It is at least partly for the reason of this gap that the history and modern geography of human languages and speech-communities (at least within children’s own continent) have been so rarely treated as subjects of general education around the world.

The Observatoire was encouraged in this line of reflection when, in 2014, Wikidata.org (created in 2012 to collect structured data in support of Wikipedia) took the initative of recognising the Linguasphere Observatory language codes as a property (Wikidata P1396) for the unique identification of languages. This has resulted in the provision of an in-built editorial facility for incorporating Linguasphere referential codes into the info-boxes of (en.)Wikipedia articles devoted to individual languages, groups of languages, and important sub-divisions of any language.

Most coding systems for the identification of languages (as in the case of ISO 639) are often based on practical abbreviations of language-names in the Latin alphabet. All codes from the Linguasphere Register, however, are based on a standard numerical key to a secondary Framework of fifty phylozones and fifty geozones of Reference, serving to organise what is known of their established relationships and/or locations, within a system of 2-digits (00 to 99). This primary Framework was only made possible by the fact that all human languages and language groups may be more widely organised, naturally and conveniently, within five major phyla or phylosectors of wider relationship or (if not) within five major continents or geosectors of wider location, within a system of initial digits (0-9, as fully presented and explained in Vol 1 of the Register, and fully documented in Vol.2, both now freely available on this site).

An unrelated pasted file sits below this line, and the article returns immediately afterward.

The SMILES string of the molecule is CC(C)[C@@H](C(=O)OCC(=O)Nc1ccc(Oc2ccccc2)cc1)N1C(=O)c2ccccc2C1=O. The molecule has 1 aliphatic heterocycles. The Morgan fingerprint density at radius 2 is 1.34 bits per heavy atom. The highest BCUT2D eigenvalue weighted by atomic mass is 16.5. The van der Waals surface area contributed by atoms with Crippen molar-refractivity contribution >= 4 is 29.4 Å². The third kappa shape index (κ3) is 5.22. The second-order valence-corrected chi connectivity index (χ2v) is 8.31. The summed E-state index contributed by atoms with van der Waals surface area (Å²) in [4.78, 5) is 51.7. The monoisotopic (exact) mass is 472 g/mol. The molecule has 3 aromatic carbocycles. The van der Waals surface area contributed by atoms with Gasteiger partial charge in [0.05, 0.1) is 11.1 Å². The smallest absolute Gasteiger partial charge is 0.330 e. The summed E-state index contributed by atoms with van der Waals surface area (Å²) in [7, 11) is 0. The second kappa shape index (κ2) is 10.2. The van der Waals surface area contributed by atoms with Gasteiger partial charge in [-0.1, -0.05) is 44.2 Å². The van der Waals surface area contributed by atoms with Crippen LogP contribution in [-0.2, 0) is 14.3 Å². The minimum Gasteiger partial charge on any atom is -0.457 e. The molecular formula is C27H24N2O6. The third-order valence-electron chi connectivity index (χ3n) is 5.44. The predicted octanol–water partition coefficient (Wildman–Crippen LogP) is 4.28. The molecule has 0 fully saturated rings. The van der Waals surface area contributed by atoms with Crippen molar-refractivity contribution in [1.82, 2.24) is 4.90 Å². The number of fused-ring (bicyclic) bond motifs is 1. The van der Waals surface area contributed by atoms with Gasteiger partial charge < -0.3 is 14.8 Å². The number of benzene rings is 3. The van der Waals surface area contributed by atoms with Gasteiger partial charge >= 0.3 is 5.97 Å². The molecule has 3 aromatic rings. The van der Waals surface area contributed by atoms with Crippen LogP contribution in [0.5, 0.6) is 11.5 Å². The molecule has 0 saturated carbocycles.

Not a great many languages in the world are likely to be re-classified, after further study and consideration, but a modest number inevitably will be, especially within the five continental geosectors. For that reason, since Linguasphere codes are now increasingly cited in en.Wikipedia (fast becoming the most detailed and easily referenced collection of information ever compiled on the world’s individual languages), it is important that all Linguasphere referential codes should be guaranteed as stable for a conventional period.

The Linguasphere Observatory will therefore ensure that the version of the Linguasphere Register completed in 1999/2000 will retain the stability of its coding system for a period of 25 years, when a consensus will be sought among relevant researchers, and from published materials over that period, in order to implement a single corporate change of all revisable codes (and their associated data) from 2025 (and again, if necessary and so desired, from 2050).